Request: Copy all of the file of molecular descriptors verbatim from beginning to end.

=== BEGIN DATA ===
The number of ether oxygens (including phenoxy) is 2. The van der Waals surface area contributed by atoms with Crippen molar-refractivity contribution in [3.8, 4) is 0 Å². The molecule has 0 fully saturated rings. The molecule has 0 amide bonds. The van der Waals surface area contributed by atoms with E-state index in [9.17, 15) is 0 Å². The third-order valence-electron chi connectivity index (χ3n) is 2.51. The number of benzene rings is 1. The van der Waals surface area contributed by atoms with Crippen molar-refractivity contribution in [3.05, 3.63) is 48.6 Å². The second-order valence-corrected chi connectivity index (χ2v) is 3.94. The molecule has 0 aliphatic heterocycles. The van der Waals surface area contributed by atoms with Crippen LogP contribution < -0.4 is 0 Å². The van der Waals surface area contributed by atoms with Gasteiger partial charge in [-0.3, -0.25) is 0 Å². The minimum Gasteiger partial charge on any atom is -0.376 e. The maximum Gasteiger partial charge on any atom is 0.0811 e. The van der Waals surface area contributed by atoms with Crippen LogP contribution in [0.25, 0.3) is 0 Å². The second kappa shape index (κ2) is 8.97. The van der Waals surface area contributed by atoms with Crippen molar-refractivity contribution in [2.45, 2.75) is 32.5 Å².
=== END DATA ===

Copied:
The number of ether oxygens (including phenoxy) is 2. The van der Waals surface area contributed by atoms with Crippen molar-refractivity contribution in [3.8, 4) is 0 Å². The molecule has 0 fully saturated rings. The molecule has 0 amide bonds. The van der Waals surface area contributed by atoms with E-state index in [9.17, 15) is 0 Å². The third-order valence-electron chi connectivity index (χ3n) is 2.51. The number of benzene rings is 1. The van der Waals surface area contributed by atoms with Crippen molar-refractivity contribution in [3.05, 3.63) is 48.6 Å². The second-order valence-corrected chi connectivity index (χ2v) is 3.94. The molecule has 0 aliphatic heterocycles. The van der Waals surface area contributed by atoms with Crippen LogP contribution < -0.4 is 0 Å². The van der Waals surface area contributed by atoms with Gasteiger partial charge in [-0.3, -0.25) is 0 Å². The minimum Gasteiger partial charge on any atom is -0.376 e. The maximum Gasteiger partial charge on any atom is 0.0811 e. The van der Waals surface area contributed by atoms with Crippen LogP contribution in [0.25, 0.3) is 0 Å². The second kappa shape index (κ2) is 8.97. The van der Waals surface area contributed by atoms with Crippen molar-refractivity contribution in [2.45, 2.75) is 32.5 Å².